Five years ago, Seth Sweet’s first appearance in the Maine Amateur Golf Championship ended in tears. He was 12, the youngest player to ever qualify for the tournament. He shot an 80 the first day, an 84 the second, and two days of playing golf against men caught up to Sweet as he turned in his card. A kid reached his exhaustion point, physically and mentally.

The tears didn’t last long. They were quickly replaced by the goal that was realized at Sunday River Golf Club on Thursday, when Sweet, now 17, won his first Maine Amateur title.

Sweet has all kinds of wins in all kinds of golf tournaments. He won the Class C state championship in the high school tournament the last two years. Sweet’s won state junior titles. In 2009 he won the New England junior title. Last summer, he played in the U.S. Junior Amateur Championship in Bremerton, Washington, missing the cut on a playoff hole.

This tournament, the Maine Am, was the one Sweet had his sights on. He’s been building to this for some time. Sweet could feel it, even as he toughed out the final day. Back-to-back scores of 70 on the tournament’s first two days gave Sweet a six-stroke cushion over J.J. Harris going into the final round. Sweet never relinquished the lead, but shooting a 79 made it close.

“I felt I had the game to keep playing like this. It was not great all the way around, it was a grind,” Sweet said.

It wasn’t the pressure that raised Sweet’s score Thursday. It was anticipation. Sensing his first Maine Amateur title was imminent, Sweet had the patience of a kid on Christmas Eve.

“You could definitely see it in my golf swing. I was thinking about it,” Sweet said. “But I guess I was able to hold on.”

Since his first Maine Amateur at Waterville Country Club in 2007, Sweet has steadily improved. In 2008 at Biddeford-Saco Country Club, Sweet was still the youngest player in the field. After shooting an 81 on the first day, he bounced back with a 73 on Day 2 to make the cut.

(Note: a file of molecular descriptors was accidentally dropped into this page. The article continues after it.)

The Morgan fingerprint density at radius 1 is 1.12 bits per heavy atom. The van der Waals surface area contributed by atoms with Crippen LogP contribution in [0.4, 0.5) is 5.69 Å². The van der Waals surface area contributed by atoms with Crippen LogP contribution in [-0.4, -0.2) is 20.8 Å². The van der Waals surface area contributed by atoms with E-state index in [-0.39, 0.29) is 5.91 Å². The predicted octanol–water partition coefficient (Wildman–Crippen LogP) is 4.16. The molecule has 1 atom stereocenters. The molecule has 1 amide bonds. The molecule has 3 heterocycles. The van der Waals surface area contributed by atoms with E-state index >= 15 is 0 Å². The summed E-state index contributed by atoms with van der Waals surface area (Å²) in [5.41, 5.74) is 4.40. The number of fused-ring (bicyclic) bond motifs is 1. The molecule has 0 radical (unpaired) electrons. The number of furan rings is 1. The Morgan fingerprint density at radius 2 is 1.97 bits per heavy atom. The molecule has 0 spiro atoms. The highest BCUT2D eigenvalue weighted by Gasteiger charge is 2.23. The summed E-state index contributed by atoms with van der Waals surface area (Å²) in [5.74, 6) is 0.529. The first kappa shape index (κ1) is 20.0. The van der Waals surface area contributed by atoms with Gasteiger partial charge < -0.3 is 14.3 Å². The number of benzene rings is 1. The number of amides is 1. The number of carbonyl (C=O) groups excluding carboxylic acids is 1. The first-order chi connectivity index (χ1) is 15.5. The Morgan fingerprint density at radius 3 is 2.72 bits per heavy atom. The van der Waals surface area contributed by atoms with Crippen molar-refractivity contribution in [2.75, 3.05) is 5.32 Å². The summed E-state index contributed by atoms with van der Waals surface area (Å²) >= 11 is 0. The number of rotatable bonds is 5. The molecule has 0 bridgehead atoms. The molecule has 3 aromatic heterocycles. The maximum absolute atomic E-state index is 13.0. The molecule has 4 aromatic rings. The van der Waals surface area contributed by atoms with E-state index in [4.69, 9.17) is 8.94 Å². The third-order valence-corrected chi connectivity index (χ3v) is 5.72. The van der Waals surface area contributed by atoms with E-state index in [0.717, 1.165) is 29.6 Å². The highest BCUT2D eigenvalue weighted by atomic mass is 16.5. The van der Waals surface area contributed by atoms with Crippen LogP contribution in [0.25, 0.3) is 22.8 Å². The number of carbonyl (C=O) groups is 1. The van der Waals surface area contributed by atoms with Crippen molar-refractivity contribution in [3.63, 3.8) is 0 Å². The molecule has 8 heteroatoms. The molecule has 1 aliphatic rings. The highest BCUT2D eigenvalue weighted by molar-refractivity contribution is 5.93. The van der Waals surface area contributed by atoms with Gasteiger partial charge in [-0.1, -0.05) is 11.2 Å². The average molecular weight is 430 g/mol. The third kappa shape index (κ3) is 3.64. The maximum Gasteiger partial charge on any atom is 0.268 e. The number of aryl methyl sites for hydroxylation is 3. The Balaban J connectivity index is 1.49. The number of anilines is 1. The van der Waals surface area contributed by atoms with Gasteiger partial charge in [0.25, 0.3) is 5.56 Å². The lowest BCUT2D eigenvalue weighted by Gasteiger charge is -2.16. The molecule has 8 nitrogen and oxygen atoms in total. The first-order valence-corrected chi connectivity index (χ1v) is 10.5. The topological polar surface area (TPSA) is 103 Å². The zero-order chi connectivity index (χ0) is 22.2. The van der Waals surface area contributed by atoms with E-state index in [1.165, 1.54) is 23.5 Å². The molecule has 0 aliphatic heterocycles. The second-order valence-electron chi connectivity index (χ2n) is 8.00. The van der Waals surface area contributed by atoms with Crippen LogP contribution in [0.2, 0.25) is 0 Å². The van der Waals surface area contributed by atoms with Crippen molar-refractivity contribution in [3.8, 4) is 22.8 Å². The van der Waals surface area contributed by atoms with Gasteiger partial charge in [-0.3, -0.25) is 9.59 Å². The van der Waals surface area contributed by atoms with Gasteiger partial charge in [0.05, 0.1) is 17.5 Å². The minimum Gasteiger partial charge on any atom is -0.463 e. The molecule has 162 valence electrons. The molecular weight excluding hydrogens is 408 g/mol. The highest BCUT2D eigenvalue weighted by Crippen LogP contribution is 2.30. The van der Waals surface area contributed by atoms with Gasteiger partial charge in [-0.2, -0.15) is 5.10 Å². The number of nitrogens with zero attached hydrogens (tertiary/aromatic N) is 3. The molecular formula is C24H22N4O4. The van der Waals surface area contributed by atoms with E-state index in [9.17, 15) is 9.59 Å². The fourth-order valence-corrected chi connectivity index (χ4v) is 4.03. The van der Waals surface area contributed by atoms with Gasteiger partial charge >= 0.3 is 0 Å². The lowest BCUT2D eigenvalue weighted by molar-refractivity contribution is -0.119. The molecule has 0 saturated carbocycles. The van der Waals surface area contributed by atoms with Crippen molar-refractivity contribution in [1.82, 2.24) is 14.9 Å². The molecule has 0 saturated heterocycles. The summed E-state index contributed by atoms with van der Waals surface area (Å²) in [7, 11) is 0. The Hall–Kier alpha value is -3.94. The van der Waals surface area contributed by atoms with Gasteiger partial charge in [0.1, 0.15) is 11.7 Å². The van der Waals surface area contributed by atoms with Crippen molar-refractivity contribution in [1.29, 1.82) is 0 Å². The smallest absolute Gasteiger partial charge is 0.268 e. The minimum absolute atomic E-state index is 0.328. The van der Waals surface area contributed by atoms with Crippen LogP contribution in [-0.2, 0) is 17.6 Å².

In 2009 at Martindale Country Club in Auburn, Sweet shot 229 over the three-day tournament, finishing 19 strokes behind winner Jesse Spiers. In 2010 at Kebo Valley on Mt. Desert Island, Sweet played with Ryan Gay and Jason Gall in the final group on the last day, and finished tied for fourth. Last year, Sweet finished fourth again.

To prepare for this year’s tournament, Sweet worked on his short game, and it paid off. On Thursday, on the third hole, he chipped from just off the green to within a foot of the pin, setting up an easy par putt. On the fourth hole, he sank a 15-foot putt for birdie.

“I hit a lot of chips. I knew I wasn’t going to hit 18 greens out here. I putted and chipped like a madman,” Sweet said.

This fall, Sweet will enroll at Old Dominion University in Norfolk, Va. His win in the Maine Amateur is heralded on the Old Dominion athletic department web page. The Monarchs have already had success with one Madison native, head football coach Bobby Wilder, who led ODU to the Football Championship Subdivision playoffs last season.

There’s no doubt Sweet already has new goals. He’s taken golf seriously for years. There are going to be plenty more tournaments.

You get the sense the Maine Amateur title is one of the bottom steps on a very high staircase Sweet is climbing. It took five years to get to that first landing. Now, you have a feeling Sweet is going to start running, two or three steps at a time.

Travis Lazarczyk — 861-9242

[email protected]

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